Women are significantly more likely to receive prescriptions of opioid analgesics. Read the study, which was performed in a nationally representative sample of adults in the U.S., in Journal of Women's Health.
Researchers from University of California Davis School of Medicine identified three main factors driving this discrepancy.
These included lower, more adverse socio-economic status among women and more adverse health status-related factors. Another factor was higher rates of overall healthcare utilization.
Our analysis found no evidence that the treatment of pain was driving women's higher rates of prescription opioids."
Alicia Agnoli, MD., Department of Family and Community Medicine, UC Davis School of Medicine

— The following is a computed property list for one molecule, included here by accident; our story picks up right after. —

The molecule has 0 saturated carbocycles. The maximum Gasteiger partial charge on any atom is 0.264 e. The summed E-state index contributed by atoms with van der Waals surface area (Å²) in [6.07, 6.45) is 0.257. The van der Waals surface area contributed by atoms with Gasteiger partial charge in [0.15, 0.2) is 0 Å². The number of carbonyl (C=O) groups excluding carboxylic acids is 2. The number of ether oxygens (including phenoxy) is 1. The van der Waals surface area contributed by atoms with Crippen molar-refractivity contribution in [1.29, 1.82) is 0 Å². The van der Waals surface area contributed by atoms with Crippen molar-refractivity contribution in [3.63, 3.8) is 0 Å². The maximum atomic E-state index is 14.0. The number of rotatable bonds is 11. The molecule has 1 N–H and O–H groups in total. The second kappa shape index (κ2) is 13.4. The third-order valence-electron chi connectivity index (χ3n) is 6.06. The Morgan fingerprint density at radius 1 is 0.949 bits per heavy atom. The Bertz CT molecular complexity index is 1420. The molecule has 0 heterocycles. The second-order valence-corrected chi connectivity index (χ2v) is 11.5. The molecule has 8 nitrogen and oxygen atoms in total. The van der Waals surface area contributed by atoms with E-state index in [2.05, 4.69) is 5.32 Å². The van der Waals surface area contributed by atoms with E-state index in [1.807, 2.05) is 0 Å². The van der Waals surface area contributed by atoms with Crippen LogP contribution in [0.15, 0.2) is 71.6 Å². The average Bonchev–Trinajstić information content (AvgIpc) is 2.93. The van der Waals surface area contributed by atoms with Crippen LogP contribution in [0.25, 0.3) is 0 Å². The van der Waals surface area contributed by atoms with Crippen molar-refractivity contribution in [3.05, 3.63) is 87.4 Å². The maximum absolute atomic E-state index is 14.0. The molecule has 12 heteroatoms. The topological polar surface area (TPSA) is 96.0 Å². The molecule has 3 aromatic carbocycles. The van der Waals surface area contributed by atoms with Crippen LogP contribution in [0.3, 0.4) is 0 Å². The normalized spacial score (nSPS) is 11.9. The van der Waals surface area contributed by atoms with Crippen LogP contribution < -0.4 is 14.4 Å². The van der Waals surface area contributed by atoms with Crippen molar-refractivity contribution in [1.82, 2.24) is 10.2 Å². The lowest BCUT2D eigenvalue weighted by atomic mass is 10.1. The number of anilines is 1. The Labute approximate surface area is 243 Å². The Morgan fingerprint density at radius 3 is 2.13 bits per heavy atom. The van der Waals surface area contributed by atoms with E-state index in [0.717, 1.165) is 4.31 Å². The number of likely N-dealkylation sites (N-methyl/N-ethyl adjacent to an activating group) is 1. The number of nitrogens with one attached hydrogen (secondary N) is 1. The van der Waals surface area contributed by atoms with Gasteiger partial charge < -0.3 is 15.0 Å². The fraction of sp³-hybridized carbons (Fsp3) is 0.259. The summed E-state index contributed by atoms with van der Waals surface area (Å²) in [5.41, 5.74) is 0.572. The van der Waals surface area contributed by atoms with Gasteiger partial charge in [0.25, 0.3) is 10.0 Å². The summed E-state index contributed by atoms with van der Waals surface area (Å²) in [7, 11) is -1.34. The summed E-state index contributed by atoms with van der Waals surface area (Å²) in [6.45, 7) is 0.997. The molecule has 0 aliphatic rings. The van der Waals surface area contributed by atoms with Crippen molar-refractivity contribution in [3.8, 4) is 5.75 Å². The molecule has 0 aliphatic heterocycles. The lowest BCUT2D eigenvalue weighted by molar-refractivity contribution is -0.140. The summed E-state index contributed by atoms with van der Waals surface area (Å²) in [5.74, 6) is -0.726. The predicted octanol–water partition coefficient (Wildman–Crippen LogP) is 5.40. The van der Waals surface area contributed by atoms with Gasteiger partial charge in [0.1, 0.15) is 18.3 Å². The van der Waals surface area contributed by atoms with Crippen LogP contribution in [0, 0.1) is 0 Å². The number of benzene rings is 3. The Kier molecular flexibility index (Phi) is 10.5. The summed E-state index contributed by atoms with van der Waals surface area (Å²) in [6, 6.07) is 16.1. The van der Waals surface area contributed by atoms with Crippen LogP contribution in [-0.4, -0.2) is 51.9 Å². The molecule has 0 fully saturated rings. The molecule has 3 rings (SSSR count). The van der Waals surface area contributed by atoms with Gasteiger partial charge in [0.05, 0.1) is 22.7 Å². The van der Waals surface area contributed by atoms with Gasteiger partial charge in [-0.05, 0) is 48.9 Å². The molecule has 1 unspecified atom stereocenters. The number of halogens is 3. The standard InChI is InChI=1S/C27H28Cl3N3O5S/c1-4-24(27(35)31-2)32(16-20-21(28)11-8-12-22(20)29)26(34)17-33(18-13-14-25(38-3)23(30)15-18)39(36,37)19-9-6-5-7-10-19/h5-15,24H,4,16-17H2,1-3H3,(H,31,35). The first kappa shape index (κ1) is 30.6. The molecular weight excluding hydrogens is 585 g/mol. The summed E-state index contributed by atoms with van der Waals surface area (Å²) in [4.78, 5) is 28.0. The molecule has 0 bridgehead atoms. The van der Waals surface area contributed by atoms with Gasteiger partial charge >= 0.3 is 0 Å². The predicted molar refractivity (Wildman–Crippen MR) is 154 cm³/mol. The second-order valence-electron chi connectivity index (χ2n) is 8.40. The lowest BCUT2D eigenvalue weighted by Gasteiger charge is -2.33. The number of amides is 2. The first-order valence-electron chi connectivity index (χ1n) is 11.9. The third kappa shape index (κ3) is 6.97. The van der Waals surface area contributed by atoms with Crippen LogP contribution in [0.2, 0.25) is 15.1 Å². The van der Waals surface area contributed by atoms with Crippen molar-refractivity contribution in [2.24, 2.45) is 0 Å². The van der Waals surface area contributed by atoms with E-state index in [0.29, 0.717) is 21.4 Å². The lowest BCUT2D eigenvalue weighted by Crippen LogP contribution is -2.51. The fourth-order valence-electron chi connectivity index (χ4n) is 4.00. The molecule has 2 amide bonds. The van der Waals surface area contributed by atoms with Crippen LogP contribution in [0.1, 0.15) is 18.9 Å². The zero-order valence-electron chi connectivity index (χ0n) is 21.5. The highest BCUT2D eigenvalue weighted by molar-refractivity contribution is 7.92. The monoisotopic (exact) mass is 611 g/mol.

"Future research and prevention efforts should target these factors to help combat the growing opioid epidemic," says Journal of Women's Health Editor-in-Chief Susan G. Kornstein, MD, Executive Director of the Virginia Commonwealth University Institute for Women's Health, Richmond, VA.
Agnoli, A., et al. (2020) Prescription Opioids and Patient Sex: A National Cross-Sectional Study. Journal of Women's Health. doi.org/10.1089/jwh.2019.8234.